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AWADmail Issue 612

A Weekly Compendium of Feedback on the Words in A.Word.A.Day and Tidbits about Words and Language

Sponsor's message: Let it snow, let it snow, let it snow. Calling all double-domes, especially this week's Email of the Week winner Ann Berry (see below) -- we're offering an unbeatable cabin-fever cure for word lovers: One Up! -- The Wicked/Smart Word Game. A real steal at $15; and shipping is absolutely FREE. Quick, snap two up now.


From: Anu Garg (words at wordsmith.org)
Subject: Interesting stories from the net

Have We Hit Peak Punctuation?
The Atlantic
WebCite

The Internet, Where Languages Go to Die?
Al Jazeera America
WebCite


From: Joel Silbert (kandinsky2 aol.com)
Subject: acuity

This word has an alternate life in the language of the discipline of nursing, instead of the more appropriate "acuteness". It refers to how much a patient's current condition requires nursing intervention. And I must say it, its inaptness always bugs me!

Joel Silbert, Irvington, New York


From: Anthony Shaw (shawpas pacbell.net)
Subject: Acuity

Sadly, a perversion of the descriptive and useful noun, acuity, has been introduced into the Intensive Care Units of American and Canadian hospitals where it seems to have become firmly rooted in the categorizing and management of the sickest patients. ACUITY, the "new meaning" of which bears some relation to severity and morbidity, is now embedded in ICUs in the form of "Acuity Scores" (a measure of how sick a patient is and is likely to be). Under this system, operations also have their "acuity" rating. Resection of the pancreas, for example, is cited as a "high-acuity" operation, and the patient who needs such an operation may be a "high-acuity" patient. Who will cry out against the transmogrification of a word that serves us well in its traditional definition of sharpness of senses or intellect?

Anthony Shaw, MD, Pasadena, California


Email of the Week (Courtesy One Up! -- Blizzard, Schmizzard.)

From: Ann Berry (eatberry1 gmail.com)
Subject: desuetude

My father had a merry sense of humor and loved words. Now and then he'd slip me a wink and tell Mother, not just that he was going to lie down for a nap, but that he felt the need to "embark on a state of innocuous desuetude." It seems he mispronounced the latter, but who cared?

Ann Berry, Raleigh, North Carolina


From: Gary Muldoon (gmuldoon muldoongetz.com)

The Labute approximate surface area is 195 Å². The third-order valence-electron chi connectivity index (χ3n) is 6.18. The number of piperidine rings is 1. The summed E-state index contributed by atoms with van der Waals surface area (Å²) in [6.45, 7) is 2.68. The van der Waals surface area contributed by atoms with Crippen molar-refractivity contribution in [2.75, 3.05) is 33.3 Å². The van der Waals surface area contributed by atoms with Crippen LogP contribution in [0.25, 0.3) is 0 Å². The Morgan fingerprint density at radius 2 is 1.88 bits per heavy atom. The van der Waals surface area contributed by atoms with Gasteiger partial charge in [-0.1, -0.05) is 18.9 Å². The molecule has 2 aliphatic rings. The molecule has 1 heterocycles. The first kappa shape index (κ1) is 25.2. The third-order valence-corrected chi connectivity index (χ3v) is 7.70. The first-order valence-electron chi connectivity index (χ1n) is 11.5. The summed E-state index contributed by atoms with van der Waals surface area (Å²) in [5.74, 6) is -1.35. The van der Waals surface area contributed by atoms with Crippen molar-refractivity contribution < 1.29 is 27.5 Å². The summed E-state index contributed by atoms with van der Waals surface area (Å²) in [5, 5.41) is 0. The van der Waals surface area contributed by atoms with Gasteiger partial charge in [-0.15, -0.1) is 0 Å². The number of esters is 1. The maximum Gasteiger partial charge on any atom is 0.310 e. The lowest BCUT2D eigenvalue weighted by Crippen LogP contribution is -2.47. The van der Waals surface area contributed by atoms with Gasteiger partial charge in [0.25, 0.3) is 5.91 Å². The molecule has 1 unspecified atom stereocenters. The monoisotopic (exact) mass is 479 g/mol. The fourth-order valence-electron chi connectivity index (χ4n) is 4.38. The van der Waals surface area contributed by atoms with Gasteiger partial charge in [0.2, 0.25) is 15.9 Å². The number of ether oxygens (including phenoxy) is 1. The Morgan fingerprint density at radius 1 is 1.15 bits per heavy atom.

Subject: desuetude

Desuetude is used in law. In Reading Law, by Scalia and Garner, it is defined as "The civil-law doctrine that if a statute or treaty is left unenforced long enough, it ceases to have legal effect though it has not been repealed. This doctrine has no applicability in common-law systems." The authors also assert that "A statute is not repealed by desuetude."

Gary Muldoon, Fairport, New York


From: Ellie Weld (ellieweld gn.apc.org)
Subject: Re: A.Word.A.Day--turgid

"Turgid" is a word in constant use in our household -- by my husband for books and plays he doesn't enjoy: Shakespeare, Chekhov, Ibsen for example (all writers I love). The first definitions (swollen, congested) seem quite irrelevant; the second set (pompous, high-flown) quite wrong when applied to these writers. I've tried to persuade him to choose another adjective (boring?) to describe his feelings, but he enjoys saying the word and feels that it sounds right even though it may not be. Isn't this a hazard encountered in using language, when the sound of a word indicates a meaning which does not fit into the dictionary definition?

Ellie Weld, Twickenham, UK


From: Sandeep Prasanna (s.a.prasanna gmail.com)
Subject: Re: A.Word.A.Day--turgid

As a Latin student, I always used to get the words tumere and turgere confused. They actually mean the same thing -- to swell. But English "tumid" (from tumere, whence also "tumor") doesn't have the same secondary meaning of "highfalutin" as "turgid".

Sandeep Prasanna, Los Angeles, California


From: Oscar Franklin (oscar.franklin ageinternational.org.uk)
Subject: Re: A.Word.A.Day--sciolism

Surely knowing the definition of sciolism is in itself the definition of sciolism?

Oscar Franklin, London, UK


From: Steve Benko (steve.Benko gecapital.com)
Subject: This week's words

While you insist that this week's words were miscellaneous, to me they all appeared to describe a particularly annoying relative. As the week went on, I even built up the perfect sentence to describe him: "While other faculties fell into desuetude, the acuity of his edacity was exceeded only by his turgid sciolism."

Steve Benko, New York, New York


From: John Martin (john tellatale.eu)
Subject: A.Word.A.Day

Thank you for sending A.Word.A.Day for the last few years. I need to keep up with words in my 90th year. Best wishes in the good work.

John Martin, UK


From: Irving N. Webster-Berlin (awadreviewsongs gmail.com)
Subject: Song based on this week's words

Here are this week's AWAD Review Songs (words and recordings) for your listening and viewing pleasure.

Irving N. Webster-Berlin, Sacramento, California


A THOUGHT FOR TODAY:
I met, not long ago, a young man who aspired to become a novelist. Knowing that I was in the profession, he asked me to tell him how he should set to work to realize his ambition. I did my best to explain. 'The first thing,' I said, 'is to buy quite a lot of paper, a bottle of ink, and a pen. After that you merely have to write.' -Aldous Huxley, novelist (1894-1963)
Mar 23, 2014
This week's theme
Miscellaneous words

This week's words
acuity
desuetude
turgid
sciolism
edacity

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